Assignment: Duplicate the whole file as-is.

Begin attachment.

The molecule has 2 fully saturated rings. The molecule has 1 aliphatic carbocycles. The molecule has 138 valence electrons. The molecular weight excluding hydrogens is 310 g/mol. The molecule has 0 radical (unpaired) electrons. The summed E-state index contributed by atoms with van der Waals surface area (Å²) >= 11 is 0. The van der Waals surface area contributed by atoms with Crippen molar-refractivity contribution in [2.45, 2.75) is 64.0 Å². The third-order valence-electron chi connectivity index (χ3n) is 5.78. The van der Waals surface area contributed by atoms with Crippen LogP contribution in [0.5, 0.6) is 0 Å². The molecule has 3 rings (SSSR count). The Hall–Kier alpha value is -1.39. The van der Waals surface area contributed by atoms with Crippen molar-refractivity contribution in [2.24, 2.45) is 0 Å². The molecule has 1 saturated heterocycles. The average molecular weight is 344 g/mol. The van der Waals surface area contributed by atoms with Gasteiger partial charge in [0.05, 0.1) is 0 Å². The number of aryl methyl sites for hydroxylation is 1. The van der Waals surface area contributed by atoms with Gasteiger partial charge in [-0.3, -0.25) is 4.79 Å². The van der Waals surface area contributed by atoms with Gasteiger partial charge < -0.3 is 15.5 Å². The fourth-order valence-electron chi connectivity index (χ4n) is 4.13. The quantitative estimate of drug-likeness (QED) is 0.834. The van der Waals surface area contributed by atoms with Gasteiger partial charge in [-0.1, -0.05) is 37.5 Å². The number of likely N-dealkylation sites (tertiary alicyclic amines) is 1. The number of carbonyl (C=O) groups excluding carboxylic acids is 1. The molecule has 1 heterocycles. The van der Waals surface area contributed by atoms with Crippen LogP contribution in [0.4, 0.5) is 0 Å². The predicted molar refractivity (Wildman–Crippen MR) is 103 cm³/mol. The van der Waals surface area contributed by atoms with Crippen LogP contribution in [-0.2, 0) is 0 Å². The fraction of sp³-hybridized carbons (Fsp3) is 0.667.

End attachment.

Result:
The molecule has 2 fully saturated rings. The molecule has 1 aliphatic carbocycles. The molecule has 138 valence electrons. The molecular weight excluding hydrogens is 310 g/mol. The molecule has 0 radical (unpaired) electrons. The summed E-state index contributed by atoms with van der Waals surface area (Å²) >= 11 is 0. The van der Waals surface area contributed by atoms with Crippen molar-refractivity contribution in [2.45, 2.75) is 64.0 Å². The third-order valence-electron chi connectivity index (χ3n) is 5.78. The van der Waals surface area contributed by atoms with Crippen LogP contribution in [0.5, 0.6) is 0 Å². The molecule has 3 rings (SSSR count). The Hall–Kier alpha value is -1.39. The van der Waals surface area contributed by atoms with Crippen molar-refractivity contribution in [2.24, 2.45) is 0 Å². The molecule has 1 saturated heterocycles. The average molecular weight is 344 g/mol. The van der Waals surface area contributed by atoms with Gasteiger partial charge in [0.05, 0.1) is 0 Å². The number of aryl methyl sites for hydroxylation is 1. The van der Waals surface area contributed by atoms with Gasteiger partial charge in [-0.3, -0.25) is 4.79 Å². The van der Waals surface area contributed by atoms with Gasteiger partial charge < -0.3 is 15.5 Å². The fourth-order valence-electron chi connectivity index (χ4n) is 4.13. The quantitative estimate of drug-likeness (QED) is 0.834. The van der Waals surface area contributed by atoms with Gasteiger partial charge in [-0.1, -0.05) is 37.5 Å². The number of likely N-dealkylation sites (tertiary alicyclic amines) is 1. The number of carbonyl (C=O) groups excluding carboxylic acids is 1. The molecule has 1 heterocycles. The van der Waals surface area contributed by atoms with Crippen LogP contribution in [0.4, 0.5) is 0 Å². The predicted molar refractivity (Wildman–Crippen MR) is 103 cm³/mol. The van der Waals surface area contributed by atoms with Crippen LogP contribution in [-0.2, 0) is 0 Å². The fraction of sp³-hybridized carbons (Fsp3) is 0.667.